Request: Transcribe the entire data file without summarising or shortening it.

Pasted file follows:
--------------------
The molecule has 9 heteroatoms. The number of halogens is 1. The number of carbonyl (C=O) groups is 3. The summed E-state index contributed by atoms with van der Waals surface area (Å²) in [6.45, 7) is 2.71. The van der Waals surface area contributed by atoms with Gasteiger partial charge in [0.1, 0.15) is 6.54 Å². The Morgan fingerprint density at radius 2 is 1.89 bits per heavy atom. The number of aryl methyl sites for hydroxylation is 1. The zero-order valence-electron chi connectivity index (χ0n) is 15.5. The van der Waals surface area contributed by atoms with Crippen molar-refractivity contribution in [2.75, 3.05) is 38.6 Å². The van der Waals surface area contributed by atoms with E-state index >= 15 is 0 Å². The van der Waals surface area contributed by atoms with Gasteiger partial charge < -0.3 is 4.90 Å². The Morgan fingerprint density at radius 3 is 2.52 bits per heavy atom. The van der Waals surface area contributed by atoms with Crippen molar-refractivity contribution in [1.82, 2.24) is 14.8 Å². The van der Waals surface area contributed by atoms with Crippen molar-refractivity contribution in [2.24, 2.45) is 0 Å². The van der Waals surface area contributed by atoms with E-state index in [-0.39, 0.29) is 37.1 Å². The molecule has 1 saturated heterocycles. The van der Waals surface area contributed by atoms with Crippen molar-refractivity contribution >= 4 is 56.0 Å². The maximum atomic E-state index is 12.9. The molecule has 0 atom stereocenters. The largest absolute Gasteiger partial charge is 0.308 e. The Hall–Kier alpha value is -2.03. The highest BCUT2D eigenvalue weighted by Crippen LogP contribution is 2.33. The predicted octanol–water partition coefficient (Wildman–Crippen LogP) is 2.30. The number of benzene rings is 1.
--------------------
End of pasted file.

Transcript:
The molecule has 9 heteroatoms. The number of halogens is 1. The number of carbonyl (C=O) groups is 3. The summed E-state index contributed by atoms with van der Waals surface area (Å²) in [6.45, 7) is 2.71. The van der Waals surface area contributed by atoms with Gasteiger partial charge in [0.1, 0.15) is 6.54 Å². The Morgan fingerprint density at radius 2 is 1.89 bits per heavy atom. The number of aryl methyl sites for hydroxylation is 1. The zero-order valence-electron chi connectivity index (χ0n) is 15.5. The van der Waals surface area contributed by atoms with Crippen molar-refractivity contribution in [2.75, 3.05) is 38.6 Å². The van der Waals surface area contributed by atoms with E-state index >= 15 is 0 Å². The van der Waals surface area contributed by atoms with Gasteiger partial charge < -0.3 is 4.90 Å². The Morgan fingerprint density at radius 3 is 2.52 bits per heavy atom. The van der Waals surface area contributed by atoms with Crippen molar-refractivity contribution in [1.82, 2.24) is 14.8 Å². The van der Waals surface area contributed by atoms with Crippen molar-refractivity contribution in [2.24, 2.45) is 0 Å². The van der Waals surface area contributed by atoms with E-state index in [-0.39, 0.29) is 37.1 Å². The molecule has 1 saturated heterocycles. The van der Waals surface area contributed by atoms with Crippen molar-refractivity contribution >= 4 is 56.0 Å². The maximum atomic E-state index is 12.9. The molecule has 0 atom stereocenters. The largest absolute Gasteiger partial charge is 0.308 e. The Hall–Kier alpha value is -2.03. The highest BCUT2D eigenvalue weighted by Crippen LogP contribution is 2.33. The predicted octanol–water partition coefficient (Wildman–Crippen LogP) is 2.30. The number of benzene rings is 1.